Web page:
Omar Rafik, SolarWinds Senior Manager, Federal Sales Engineering
Here’s an interesting article by my colleague Mav Turner with suggestions on improving your agency’s FITARA score. FITARA rolls up scores from other requirements and serves to provide a holistic view of agency performance.
The most recent version of the scorecard measuring agency implementation of the Federal IT Acquisition Reform Act gave agencies cause for both celebration and concern. On the whole, scores in December’s FITARA Scorecard 7.0 rose, but some agencies keep earning low scores.
Agencies don’t always have the appropriate visibility into their networks to allow them to be transparent. All agencies should strive for better network visibility. Let’s look at how greater visibility can help improve an agency’s score and how DevOps and agile approaches can propel their modernization initiatives.
Agencies with the lowest scores in this category failed to provide regularly updated software licensing inventories. This isn’t entirely surprising; after all, when licenses aren’t immediately visible, they tend to get forgotten or buried as a budget line item. Out of sight, out of mind.
However, the Making Electronic Government Accountable by Yielding Tangible Efficiencies Act (MEGABYTE Act) of 2016 is driving agencies to make some changes. MEGABYTE requires agencies to establish comprehensive inventories of their software licenses and use automated discovery tools to gain visibility into and track them. Agencies are also required to report on the savings they’ve achieved by optimizing their software licensing inventory.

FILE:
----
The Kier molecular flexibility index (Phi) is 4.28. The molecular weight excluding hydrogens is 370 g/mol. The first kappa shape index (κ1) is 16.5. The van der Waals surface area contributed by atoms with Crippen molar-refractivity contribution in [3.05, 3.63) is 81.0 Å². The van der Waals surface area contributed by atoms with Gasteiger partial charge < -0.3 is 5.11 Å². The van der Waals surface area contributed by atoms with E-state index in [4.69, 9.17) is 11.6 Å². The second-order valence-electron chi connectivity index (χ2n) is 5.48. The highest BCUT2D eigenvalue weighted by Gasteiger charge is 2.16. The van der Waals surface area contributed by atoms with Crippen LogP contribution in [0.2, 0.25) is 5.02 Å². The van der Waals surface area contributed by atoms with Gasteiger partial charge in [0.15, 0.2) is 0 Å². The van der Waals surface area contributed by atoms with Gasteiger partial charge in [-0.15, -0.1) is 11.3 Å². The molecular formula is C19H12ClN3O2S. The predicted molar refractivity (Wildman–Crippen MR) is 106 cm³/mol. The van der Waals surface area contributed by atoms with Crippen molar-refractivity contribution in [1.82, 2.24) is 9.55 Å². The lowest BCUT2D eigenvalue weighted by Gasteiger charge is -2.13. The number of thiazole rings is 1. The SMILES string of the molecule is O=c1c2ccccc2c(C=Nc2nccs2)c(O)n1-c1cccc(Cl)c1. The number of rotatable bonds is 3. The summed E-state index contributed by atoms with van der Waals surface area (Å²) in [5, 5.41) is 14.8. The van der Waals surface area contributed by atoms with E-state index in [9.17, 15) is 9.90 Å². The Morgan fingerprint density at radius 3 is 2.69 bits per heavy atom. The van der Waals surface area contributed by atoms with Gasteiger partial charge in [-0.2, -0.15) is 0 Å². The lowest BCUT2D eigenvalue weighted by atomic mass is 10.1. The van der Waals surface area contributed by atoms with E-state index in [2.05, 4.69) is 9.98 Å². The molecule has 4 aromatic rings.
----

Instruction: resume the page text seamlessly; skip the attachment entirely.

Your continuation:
Even if an agency doesn’t have an automated suite of solutions, it can still assess their inventory. This can be a great exercise for cleaning house and identifying “shelfware,” software purchased but no longer being used.
Risk management is directly tied to inventory management. IT professionals must know what applications and technologies comprise their infrastructures. Obtaining a complete understanding of everything within those complex networks can be daunting, but there are solutions to help.
Network and inventory monitoring technologies can give IT professionals insight into the different components affecting their networks, from mobile devices to servers and applications. They can use these technologies to monitor for potential intrusions and threats, but also to look for irregular traffic patterns and bandwidth issues.
Data Center Optimization
Better visibility can also help IT managers identify legacy applications to modernize. Knowing which applications are being used is critical to being able to determine which ones should be removed and where to focus modernization efforts.
Unfortunately, agencies discover they still need legacy solutions to complete certain tasks. They get stuck in a vicious circle where they continue to add to, not reduce, their data centers. Their FITARA scores end up reflecting this struggle.
Applying a DevOps approach to modernization can help agencies achieve their goals. DevOps is often based on agile development practices enabling incremental improvements in short amounts of time; teams see what they can realistically get done in three to five weeks. They prioritize the most important projects and strive for short-term wins. This incremental progress can build momentum toward longer-term goals, including getting all legacy applications offline and reducing costly overhead.
While visibility and transparency are essential for improvements across all these categories, FITARA scorecards themselves are also useful for shining light on the macro problems agencies face today. They can help illuminate areas of improvement, so IT professionals can prioritize their efforts and make a significant difference to their organizations. Every government IT manager should stay up-to-date on the scoring methodologies and how other agencies are doing.
Find the full article on Government Computer News.
The SolarWinds trademarks, service marks, and logos are the exclusive property of SolarWinds Worldwide, LLC or its affiliates. All other trademarks are the property of their respective owners.